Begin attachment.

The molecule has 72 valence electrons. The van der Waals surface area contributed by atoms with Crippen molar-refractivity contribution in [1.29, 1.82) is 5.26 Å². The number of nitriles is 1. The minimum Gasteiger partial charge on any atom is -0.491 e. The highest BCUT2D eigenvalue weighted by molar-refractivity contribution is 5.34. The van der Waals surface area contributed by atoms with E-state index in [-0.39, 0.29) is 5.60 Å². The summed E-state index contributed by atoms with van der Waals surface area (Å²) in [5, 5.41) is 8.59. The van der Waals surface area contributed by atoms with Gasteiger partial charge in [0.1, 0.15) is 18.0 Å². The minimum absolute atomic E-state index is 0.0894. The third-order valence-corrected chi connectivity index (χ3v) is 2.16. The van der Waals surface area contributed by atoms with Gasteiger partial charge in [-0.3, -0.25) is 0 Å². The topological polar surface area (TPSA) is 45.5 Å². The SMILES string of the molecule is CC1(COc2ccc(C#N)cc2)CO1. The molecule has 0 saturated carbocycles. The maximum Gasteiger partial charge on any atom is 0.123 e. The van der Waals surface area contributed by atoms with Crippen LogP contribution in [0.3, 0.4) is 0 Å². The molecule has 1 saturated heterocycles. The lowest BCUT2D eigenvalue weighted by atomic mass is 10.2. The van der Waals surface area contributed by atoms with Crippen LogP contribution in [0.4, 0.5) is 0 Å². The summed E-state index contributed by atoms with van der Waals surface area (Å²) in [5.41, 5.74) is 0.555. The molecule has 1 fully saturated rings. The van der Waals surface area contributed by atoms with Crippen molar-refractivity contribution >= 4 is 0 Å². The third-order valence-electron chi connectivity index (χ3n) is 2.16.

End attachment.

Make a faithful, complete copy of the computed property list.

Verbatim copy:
The molecule has 72 valence electrons. The van der Waals surface area contributed by atoms with Crippen molar-refractivity contribution in [1.29, 1.82) is 5.26 Å². The number of nitriles is 1. The minimum Gasteiger partial charge on any atom is -0.491 e. The highest BCUT2D eigenvalue weighted by molar-refractivity contribution is 5.34. The van der Waals surface area contributed by atoms with E-state index in [-0.39, 0.29) is 5.60 Å². The summed E-state index contributed by atoms with van der Waals surface area (Å²) in [5, 5.41) is 8.59. The van der Waals surface area contributed by atoms with Gasteiger partial charge in [0.1, 0.15) is 18.0 Å². The minimum absolute atomic E-state index is 0.0894. The third-order valence-corrected chi connectivity index (χ3v) is 2.16. The van der Waals surface area contributed by atoms with Gasteiger partial charge in [-0.3, -0.25) is 0 Å². The topological polar surface area (TPSA) is 45.5 Å². The SMILES string of the molecule is CC1(COc2ccc(C#N)cc2)CO1. The molecule has 0 saturated carbocycles. The maximum Gasteiger partial charge on any atom is 0.123 e. The van der Waals surface area contributed by atoms with Crippen LogP contribution in [0.3, 0.4) is 0 Å². The molecule has 1 saturated heterocycles. The lowest BCUT2D eigenvalue weighted by atomic mass is 10.2. The van der Waals surface area contributed by atoms with Crippen LogP contribution in [0.4, 0.5) is 0 Å². The summed E-state index contributed by atoms with van der Waals surface area (Å²) in [5.41, 5.74) is 0.555. The molecule has 1 fully saturated rings. The van der Waals surface area contributed by atoms with Crippen molar-refractivity contribution >= 4 is 0 Å². The third-order valence-electron chi connectivity index (χ3n) is 2.16.